The Financial Times (FT) has named former Olympus CEO Michael Woodford u2018Person of the yearu2019 at its annual Boldness in Business Awards.rnrnrnrnrnrn

The Financial Times (FT) has named former Olympus CEO Michael Woodford ?Person of the year? at its annual Boldness in Business Awards.

Woodford lost his job as the camera maker?s newly appointed boss last October after confronting boardroom colleagues with his suspicions over high fees Olympus had paid for acquisitions.

His actions led the company to admit to a £1.1 billion accounting cover-up and the arrest of top officials including ex-chairman Tsuyoshi Kikukawa and former executive vice-president Hisashi Mori.

FT editor Lionel Barber, one of the award’s judges, said: ?If there was one person who captured the spirit of boldness in business in 2011, it was Michael Woodford.

?His selection was a matter of serious discussion among the judges. There were concerns that it might be misconstrued as an incitement to whistleblowers and a broader insurrection against business.

?But these concerns were allayed once the logic of the choice became clear.

?Woodford took a considerable risk in exposing wrongdoing. As chief executive, he was arguably acting against his self-interest, since his job was obviously in jeopardy.

?Yet he did the right thing. He campaigned for proper accounting and persuaded the Japanese authorities to act.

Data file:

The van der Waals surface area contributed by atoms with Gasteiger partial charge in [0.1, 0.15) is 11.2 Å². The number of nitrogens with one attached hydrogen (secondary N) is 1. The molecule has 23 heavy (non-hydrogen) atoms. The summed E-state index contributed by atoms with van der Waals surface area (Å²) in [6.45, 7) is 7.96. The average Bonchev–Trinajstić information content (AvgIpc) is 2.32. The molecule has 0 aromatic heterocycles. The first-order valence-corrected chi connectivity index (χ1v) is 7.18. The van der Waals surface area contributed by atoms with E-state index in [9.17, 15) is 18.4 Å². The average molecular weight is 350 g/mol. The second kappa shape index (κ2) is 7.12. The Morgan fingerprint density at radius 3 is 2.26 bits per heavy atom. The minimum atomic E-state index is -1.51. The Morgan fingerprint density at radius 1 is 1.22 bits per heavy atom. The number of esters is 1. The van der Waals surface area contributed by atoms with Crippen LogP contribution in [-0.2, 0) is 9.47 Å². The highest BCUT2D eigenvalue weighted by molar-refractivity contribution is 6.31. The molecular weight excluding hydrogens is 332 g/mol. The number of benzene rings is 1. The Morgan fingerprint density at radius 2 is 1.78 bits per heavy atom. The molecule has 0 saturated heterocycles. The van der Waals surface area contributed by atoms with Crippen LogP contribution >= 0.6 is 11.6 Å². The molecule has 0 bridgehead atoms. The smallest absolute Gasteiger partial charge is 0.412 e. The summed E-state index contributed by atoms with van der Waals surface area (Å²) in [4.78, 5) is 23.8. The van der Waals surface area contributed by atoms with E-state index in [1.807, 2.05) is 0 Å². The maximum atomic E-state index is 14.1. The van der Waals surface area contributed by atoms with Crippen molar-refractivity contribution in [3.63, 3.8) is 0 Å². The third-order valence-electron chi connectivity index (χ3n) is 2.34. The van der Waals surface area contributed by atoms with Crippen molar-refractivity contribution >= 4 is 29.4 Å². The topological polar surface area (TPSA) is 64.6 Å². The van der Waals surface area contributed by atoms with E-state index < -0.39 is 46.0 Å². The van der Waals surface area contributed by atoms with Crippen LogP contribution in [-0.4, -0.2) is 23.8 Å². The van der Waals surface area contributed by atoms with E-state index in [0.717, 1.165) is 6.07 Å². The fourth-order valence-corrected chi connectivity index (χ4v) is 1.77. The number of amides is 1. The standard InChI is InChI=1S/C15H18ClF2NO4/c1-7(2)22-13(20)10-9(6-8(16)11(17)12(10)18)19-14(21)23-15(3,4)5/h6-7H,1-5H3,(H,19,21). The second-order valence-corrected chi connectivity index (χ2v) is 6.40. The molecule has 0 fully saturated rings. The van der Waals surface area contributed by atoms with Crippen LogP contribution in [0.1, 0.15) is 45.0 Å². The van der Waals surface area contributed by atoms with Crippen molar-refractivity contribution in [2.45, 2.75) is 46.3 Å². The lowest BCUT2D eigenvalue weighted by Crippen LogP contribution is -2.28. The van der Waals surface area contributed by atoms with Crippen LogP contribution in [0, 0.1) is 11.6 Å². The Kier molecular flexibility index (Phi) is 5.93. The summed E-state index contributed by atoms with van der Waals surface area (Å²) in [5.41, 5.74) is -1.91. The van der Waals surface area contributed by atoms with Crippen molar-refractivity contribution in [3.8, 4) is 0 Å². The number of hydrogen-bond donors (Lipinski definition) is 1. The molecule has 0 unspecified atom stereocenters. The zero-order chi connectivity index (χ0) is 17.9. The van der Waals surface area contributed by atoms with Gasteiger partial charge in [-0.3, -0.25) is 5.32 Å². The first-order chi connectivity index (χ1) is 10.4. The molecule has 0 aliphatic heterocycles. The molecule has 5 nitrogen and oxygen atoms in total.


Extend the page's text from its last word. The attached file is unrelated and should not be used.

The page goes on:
?He was a study of boldness in action. By choosing him, the judges followed suit.?

Earlier this month Japanese authorities charged six men with breaching Japan?s financial laws, as inquiries into the scandal continue in the UK and the US.

Woodford is currently suing Olympus for unfair dismissal, an issue the firm?s Tokyo HQ declined to comment on in view of the ongoing legal action, when approached by Amateur Photographer (AP).

In an interview with AP last month, Woodford spoke about his plans to attend an extraordinary general meeting for Olympus shareholders in Tokyo on 20 April.

He also talked about his soon-to-be-launched book about the Olympus affair, and its implications for global corporate governance.

[Picture credit: Chris Cheesman]